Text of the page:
And, in the lead-up to Hurricanes Harvey and Irma, President Trump was tweeting on an almost daily basis, prevailing on Texans and Floridians to stay safe from the storm. That was the right thing to do. 

But when it came to Puerto Rico, there were hardly any tweets or public statements in the lead-up to the storm. And it took several days before he mentioned Puerto Rico in his tweets after Maria hit, and even then, he had mostly blame for the people of Puerto Rico, or pats on the back for his own Administration. He kept decrying fake news, but he couldn’t fool the American people. They saw on TV what was happening. The devastation that stayed for so long. 

And let me give you just a comparison, because the President said ‘well it’s an island, it’s harder to get to.’ It is. But, when Haiti was struck by a massive earthquake in 2010, the United States didn’t wait for things to get worse. We ramped up military and disaster assistance quickly and  –responded with an overwhelming amount of support. Within two days of the earthquake in Haiti, 8,000 U.S. troops were en route. Within two weeks, 22,000 U.S. troops were en route and 300 helicopters assisting relief efforts. The number, even to this moment, for Puerto Rico is much smaller. That shows that the response has not been good enough. Why was the response for Puerto Rico so much less than the response for Haiti? 

So we need a much better response on the ground in Puerto Rico and the Virgin Islands.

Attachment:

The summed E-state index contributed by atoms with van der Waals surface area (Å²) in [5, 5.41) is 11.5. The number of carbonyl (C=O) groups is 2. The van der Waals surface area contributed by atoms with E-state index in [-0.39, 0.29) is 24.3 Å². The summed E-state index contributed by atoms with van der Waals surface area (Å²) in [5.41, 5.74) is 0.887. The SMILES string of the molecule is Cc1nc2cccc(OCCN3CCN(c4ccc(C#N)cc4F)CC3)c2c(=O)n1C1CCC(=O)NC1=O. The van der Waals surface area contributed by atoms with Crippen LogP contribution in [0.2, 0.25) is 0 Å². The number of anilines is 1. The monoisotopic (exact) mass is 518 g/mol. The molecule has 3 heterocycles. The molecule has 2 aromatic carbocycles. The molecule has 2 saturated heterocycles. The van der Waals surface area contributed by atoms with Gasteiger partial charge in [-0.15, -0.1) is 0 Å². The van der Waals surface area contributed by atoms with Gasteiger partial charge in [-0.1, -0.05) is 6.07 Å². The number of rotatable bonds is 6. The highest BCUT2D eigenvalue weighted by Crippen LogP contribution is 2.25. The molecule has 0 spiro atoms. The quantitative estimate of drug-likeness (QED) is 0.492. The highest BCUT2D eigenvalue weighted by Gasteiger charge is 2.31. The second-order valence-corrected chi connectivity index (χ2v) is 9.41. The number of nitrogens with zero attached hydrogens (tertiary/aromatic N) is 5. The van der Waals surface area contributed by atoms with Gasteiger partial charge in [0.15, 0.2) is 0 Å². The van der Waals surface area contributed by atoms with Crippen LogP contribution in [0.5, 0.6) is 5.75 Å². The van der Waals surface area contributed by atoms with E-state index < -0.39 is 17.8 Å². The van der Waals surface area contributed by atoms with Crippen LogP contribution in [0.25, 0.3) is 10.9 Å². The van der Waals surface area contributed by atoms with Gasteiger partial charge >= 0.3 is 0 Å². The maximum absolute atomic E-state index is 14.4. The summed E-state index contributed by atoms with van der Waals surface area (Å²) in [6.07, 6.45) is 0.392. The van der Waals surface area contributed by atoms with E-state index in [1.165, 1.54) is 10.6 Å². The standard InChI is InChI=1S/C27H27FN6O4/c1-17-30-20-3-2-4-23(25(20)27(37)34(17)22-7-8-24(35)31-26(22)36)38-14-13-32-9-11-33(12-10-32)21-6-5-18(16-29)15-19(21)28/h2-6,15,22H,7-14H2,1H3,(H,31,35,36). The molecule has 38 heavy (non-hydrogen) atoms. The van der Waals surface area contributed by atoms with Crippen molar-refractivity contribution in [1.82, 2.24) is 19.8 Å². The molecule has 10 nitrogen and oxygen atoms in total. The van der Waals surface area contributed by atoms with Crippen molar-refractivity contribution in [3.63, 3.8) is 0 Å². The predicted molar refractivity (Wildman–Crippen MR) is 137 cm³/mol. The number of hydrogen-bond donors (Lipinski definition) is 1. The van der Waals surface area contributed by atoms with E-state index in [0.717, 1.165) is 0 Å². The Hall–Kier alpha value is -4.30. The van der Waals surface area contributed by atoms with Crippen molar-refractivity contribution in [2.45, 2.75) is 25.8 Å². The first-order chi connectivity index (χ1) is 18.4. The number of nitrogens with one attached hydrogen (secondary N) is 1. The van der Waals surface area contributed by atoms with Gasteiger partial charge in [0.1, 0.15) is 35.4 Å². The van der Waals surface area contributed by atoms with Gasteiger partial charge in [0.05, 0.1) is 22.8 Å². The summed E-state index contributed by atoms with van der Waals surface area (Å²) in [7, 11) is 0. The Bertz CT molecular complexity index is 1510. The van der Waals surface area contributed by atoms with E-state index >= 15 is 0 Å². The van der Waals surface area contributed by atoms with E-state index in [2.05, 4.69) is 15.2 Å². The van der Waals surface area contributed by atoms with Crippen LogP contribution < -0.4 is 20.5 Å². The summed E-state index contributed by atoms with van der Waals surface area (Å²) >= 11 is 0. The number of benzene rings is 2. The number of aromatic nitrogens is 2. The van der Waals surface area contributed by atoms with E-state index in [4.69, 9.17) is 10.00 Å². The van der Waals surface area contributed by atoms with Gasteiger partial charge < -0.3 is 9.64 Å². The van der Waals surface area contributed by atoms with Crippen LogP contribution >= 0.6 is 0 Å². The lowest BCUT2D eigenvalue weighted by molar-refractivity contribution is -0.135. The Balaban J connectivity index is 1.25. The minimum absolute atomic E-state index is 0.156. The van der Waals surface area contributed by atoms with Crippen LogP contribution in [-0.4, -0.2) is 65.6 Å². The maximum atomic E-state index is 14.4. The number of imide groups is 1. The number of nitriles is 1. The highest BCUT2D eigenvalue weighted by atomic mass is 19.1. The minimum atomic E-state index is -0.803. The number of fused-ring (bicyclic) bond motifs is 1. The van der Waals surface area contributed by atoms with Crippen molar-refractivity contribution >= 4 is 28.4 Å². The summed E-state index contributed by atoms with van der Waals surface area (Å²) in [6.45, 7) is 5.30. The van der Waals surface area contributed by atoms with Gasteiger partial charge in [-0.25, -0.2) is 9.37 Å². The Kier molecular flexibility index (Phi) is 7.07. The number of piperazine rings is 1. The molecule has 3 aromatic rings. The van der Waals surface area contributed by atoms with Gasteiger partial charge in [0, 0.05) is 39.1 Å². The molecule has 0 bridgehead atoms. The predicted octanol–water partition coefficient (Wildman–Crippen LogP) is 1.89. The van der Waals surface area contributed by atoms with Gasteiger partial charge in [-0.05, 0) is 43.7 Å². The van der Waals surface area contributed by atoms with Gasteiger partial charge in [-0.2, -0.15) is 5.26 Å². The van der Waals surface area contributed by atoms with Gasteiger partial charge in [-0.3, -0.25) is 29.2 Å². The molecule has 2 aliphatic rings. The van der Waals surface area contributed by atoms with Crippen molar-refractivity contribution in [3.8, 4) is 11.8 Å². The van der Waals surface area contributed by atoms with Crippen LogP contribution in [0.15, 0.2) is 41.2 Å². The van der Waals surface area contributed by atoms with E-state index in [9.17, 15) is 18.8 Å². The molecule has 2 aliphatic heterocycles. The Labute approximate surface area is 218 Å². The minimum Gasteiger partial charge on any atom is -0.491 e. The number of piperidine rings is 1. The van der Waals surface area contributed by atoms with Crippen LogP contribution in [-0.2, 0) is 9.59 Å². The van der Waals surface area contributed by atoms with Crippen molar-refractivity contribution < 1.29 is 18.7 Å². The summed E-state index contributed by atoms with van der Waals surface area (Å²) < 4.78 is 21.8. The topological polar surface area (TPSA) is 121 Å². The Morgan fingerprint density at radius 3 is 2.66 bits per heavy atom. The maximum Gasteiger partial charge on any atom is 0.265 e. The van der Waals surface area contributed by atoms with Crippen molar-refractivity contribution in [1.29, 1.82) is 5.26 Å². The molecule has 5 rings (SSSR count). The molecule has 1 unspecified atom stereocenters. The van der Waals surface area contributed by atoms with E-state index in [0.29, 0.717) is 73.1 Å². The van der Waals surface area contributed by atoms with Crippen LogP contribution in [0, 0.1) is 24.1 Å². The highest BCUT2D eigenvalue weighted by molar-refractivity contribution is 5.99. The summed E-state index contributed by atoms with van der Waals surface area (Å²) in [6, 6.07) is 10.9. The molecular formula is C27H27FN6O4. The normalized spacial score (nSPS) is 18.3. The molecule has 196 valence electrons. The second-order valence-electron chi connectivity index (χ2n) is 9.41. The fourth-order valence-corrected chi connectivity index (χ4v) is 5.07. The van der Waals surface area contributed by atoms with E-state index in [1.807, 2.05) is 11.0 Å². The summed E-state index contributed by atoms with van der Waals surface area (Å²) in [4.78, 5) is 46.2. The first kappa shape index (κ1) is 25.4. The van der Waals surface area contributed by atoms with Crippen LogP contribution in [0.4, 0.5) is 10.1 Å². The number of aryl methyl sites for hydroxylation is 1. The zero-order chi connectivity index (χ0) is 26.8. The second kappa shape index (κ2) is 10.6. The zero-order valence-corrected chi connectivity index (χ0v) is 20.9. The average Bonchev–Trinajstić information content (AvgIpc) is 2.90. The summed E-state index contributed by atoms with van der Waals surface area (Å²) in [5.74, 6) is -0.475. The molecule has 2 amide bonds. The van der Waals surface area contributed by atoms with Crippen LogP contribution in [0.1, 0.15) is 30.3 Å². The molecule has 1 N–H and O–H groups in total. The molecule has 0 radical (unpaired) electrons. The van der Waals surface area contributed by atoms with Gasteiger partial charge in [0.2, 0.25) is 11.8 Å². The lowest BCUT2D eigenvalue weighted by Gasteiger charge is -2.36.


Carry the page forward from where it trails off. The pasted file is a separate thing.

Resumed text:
So I’d say to President Trump: I’m glad you’re going. Glad you’re going. But this is your chance to make up for what has been a plodding start. When you visit Puerto Rico today Mr. President, don’t get into any political fights or blame Puerto Rico for its problems. Figure out what’s wrong, figure out what else has to be done, and marshal the resources of our government and our military to fix it. 

The 3.5 million American citizens in Puerto Rico and U.S. Virgin Islands are counting on you because you’re their President. These are American citizens. 

Finally, Mr. President, returning to the Republican tax plan. 

Now, over the weekend, we’ve heard some pretty absurd claims from Republican legislators and Cabinet officials about the GOP Tax plan.

The President and his top advisors are selling this as a “middle class miracle” – but every independent analyst is saying the Republican plan focuses on the rich to the exclusion of the middle class.

The GOP Tax plan lowers the top rate from 39.6 to 35 percent, and repeals the estate tax – which affects only the top two-tenths of one percent of the estates in this country. Any couple’s estate over 11 million dollars, that is not, Mr. President, the middle class. And it lowers the rate on pass-through entities, creating a huge loophole that would allow wealthy hedge fund managers, law firms, lobbyists to pay a lot lower rate. According to the Tax Policy Center, the top 1 percent would reap 80 percent of the benefits of the GOP plan.  The top .1 percent -- folks who make more than 5 million dollars a year -- would get a break of a million dollars a year.